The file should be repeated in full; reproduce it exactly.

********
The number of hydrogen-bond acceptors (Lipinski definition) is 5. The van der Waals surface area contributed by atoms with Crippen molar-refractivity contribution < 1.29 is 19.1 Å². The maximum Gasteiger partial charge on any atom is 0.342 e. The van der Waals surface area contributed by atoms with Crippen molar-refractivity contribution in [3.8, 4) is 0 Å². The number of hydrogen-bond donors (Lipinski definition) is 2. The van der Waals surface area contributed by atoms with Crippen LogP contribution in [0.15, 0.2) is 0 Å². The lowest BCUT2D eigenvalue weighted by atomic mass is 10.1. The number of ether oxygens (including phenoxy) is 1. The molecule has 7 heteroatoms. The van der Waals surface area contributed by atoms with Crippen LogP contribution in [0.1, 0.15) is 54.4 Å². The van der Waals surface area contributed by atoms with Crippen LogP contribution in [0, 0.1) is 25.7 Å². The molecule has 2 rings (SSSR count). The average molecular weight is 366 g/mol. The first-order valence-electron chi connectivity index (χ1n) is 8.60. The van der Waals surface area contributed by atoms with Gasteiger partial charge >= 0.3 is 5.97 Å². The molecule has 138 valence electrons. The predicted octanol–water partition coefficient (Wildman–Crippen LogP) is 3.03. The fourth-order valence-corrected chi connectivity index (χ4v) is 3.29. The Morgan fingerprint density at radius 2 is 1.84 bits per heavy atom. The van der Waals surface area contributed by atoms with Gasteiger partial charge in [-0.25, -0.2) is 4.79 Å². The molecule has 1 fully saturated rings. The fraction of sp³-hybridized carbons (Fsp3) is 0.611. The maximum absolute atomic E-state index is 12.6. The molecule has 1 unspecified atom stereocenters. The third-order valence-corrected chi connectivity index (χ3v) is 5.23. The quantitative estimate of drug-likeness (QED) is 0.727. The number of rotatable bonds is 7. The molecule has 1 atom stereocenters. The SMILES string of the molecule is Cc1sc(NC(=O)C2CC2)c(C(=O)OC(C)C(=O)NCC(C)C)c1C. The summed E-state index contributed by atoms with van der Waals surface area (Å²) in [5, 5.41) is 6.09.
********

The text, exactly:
The number of hydrogen-bond acceptors (Lipinski definition) is 5. The van der Waals surface area contributed by atoms with Crippen molar-refractivity contribution < 1.29 is 19.1 Å². The maximum Gasteiger partial charge on any atom is 0.342 e. The van der Waals surface area contributed by atoms with Crippen molar-refractivity contribution in [3.8, 4) is 0 Å². The number of hydrogen-bond donors (Lipinski definition) is 2. The van der Waals surface area contributed by atoms with Crippen LogP contribution in [0.15, 0.2) is 0 Å². The lowest BCUT2D eigenvalue weighted by atomic mass is 10.1. The number of ether oxygens (including phenoxy) is 1. The molecule has 7 heteroatoms. The van der Waals surface area contributed by atoms with Crippen LogP contribution in [0.1, 0.15) is 54.4 Å². The van der Waals surface area contributed by atoms with Crippen LogP contribution in [0, 0.1) is 25.7 Å². The molecule has 2 rings (SSSR count). The average molecular weight is 366 g/mol. The first-order valence-electron chi connectivity index (χ1n) is 8.60. The van der Waals surface area contributed by atoms with Gasteiger partial charge >= 0.3 is 5.97 Å². The molecule has 138 valence electrons. The predicted octanol–water partition coefficient (Wildman–Crippen LogP) is 3.03. The fourth-order valence-corrected chi connectivity index (χ4v) is 3.29. The Morgan fingerprint density at radius 2 is 1.84 bits per heavy atom. The van der Waals surface area contributed by atoms with Gasteiger partial charge in [-0.25, -0.2) is 4.79 Å². The molecule has 1 fully saturated rings. The fraction of sp³-hybridized carbons (Fsp3) is 0.611. The maximum absolute atomic E-state index is 12.6. The molecule has 1 unspecified atom stereocenters. The third-order valence-corrected chi connectivity index (χ3v) is 5.23. The quantitative estimate of drug-likeness (QED) is 0.727. The number of rotatable bonds is 7. The molecule has 1 atom stereocenters. The SMILES string of the molecule is Cc1sc(NC(=O)C2CC2)c(C(=O)OC(C)C(=O)NCC(C)C)c1C. The summed E-state index contributed by atoms with van der Waals surface area (Å²) in [5, 5.41) is 6.09.